Football Index has become a hot issue in the UK gambling industry for the last several months after it went bust in early 2020. The latest news surrounding the company is about the customers who were affected by the downfall of Football Index and were waiting to be paid for several months now.
Other news from the gambling sector in the UK is concerning a report of the UKGC, revealing a decline in gambling activity and the gross gambling yield (GGY) for May. The report’s purpose was to reveal the impact of the Covid-19 lockdowns on online gambling in the UK.
Football Index Starts Repaying Its Customers
Last week, the administrators of Football Index confirmed that the betting platform’s customers can start withdrawing the money from their accounts. Back in March, when the betting platform crashed, it was estimated that members of Football Index lost about £90 million.
At the beginning of last week, the administrators Begbies Traynor warned Football Index that the payouts would be delayed as a result of an ongoing dispute with the company providing a platform for payments, Index Labs. Just one day later, however, the same administrators announced that starting Tuesday, customers were able to request withdrawals of their funds.
In a Twitter post, the chief executive of the UKGC, Andrew Rhodes, announced that the regulator is closely monitoring the events related to the delay of the payments. He tweeted that the Commission is well aware of the obstacles that prevented Football Index from repaying its customers earlier. This is why the regulator will continue its investigation on the issue, emphasising that consumers should be everyone’s top priority.
Rhodes confirmed that the funds that will be repaid to customers of the platform will only include their cash balances and they will not comprise of any money from shares or due via dividends.
Last month, in a ruling of a High Court, it was estimated that Football Index should repay its customers the amount of roughly £3.2 million.
Football Index was a subsidiary company of Jersey-based BetIndex, which is holding a trust fund where money is collected for the purpose of covering financial difficulties and paying customers of the platform.
The Football Index issue is investigated by the government, with Malcolm Sheehan QC leading the independent review of the platform’s collapse. The period covered by the review will include the time between BetIndex first receiving its UKGC license (September 2015) and its suspension after the collapse this March.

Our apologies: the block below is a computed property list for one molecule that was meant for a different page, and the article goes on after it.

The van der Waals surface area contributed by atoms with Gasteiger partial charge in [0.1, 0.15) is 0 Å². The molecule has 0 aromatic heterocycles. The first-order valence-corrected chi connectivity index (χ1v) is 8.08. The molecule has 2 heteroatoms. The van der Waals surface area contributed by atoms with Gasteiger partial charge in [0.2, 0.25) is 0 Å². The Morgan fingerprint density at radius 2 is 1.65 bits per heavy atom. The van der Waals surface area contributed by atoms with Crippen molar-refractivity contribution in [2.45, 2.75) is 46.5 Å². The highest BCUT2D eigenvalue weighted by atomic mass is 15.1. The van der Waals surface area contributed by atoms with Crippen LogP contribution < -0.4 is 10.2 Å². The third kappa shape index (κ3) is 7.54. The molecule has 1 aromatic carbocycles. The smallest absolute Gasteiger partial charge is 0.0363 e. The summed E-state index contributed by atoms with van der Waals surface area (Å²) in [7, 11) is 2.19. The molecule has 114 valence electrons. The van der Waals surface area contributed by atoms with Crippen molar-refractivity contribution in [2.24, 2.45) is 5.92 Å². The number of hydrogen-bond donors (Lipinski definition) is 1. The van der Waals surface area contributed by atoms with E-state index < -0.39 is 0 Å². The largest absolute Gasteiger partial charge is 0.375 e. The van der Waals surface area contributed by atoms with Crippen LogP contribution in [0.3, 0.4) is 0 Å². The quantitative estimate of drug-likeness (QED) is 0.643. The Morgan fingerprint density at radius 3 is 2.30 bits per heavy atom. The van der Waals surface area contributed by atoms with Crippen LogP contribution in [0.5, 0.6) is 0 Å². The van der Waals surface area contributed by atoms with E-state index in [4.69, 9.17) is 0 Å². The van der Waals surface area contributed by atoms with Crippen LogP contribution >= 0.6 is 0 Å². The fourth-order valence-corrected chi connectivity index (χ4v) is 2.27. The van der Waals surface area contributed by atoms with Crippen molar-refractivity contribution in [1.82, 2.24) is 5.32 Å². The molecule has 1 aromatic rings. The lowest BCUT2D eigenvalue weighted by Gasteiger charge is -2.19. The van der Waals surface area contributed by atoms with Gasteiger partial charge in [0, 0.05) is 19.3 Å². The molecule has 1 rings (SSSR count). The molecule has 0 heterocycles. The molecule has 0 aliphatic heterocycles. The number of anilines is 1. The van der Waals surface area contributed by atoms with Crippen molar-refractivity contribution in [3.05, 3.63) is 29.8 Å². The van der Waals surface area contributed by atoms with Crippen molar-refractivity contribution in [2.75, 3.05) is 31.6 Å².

UKGC Report Reveals a Drop in Gambling Activity and GGY
At the end of last week, the UKGC published a report that showed a 14% decline in the gambling activity among UK players and bettors from March to May. While the numbers for March and April were estimated at 12.5 million, in May, they dropped to 10.8 million. Meanwhile, GGY declined by 5%, dropping down to £5.3 billion from £5.6 billion in April. The number of total bets for this period, however, remained the same.
Despite the decline in gambling activity, the report shows a GGY increase to £211 million in May. The number of spins surged by 2%, while the number of active players dropped by 5%. The number of slot sessions that lasted longer than one hour declined by 1% compared to the data from April. The average duration of slot sessions increased to 20.7 minutes, with 9% of all sessions going over an hour.
The aim of this report was to show the impact of the Covid-19 lockdown measures on the online gambling industry in the UK. The Commission, however, advised against comparing the results from 2021 to those from 2020 as the operating circumstances during the two periods were very different.
The UKGC urged operators to be even more diligent with implementing the right measures to protect players. As the government is continuously easing the lockdown measures, operators must be extra vigilant as consumers may be affected by the unusual circumstances during the lockdowns. Due to the long pandemic period, many individuals may feel vulnerable and unsure about their personal and financial state.
The regulatory body emphasised the importance of monitoring consumers as many may have started gambling during the pandemic and may not be able to adapt to the changes after the lockdown measures are lifted completely.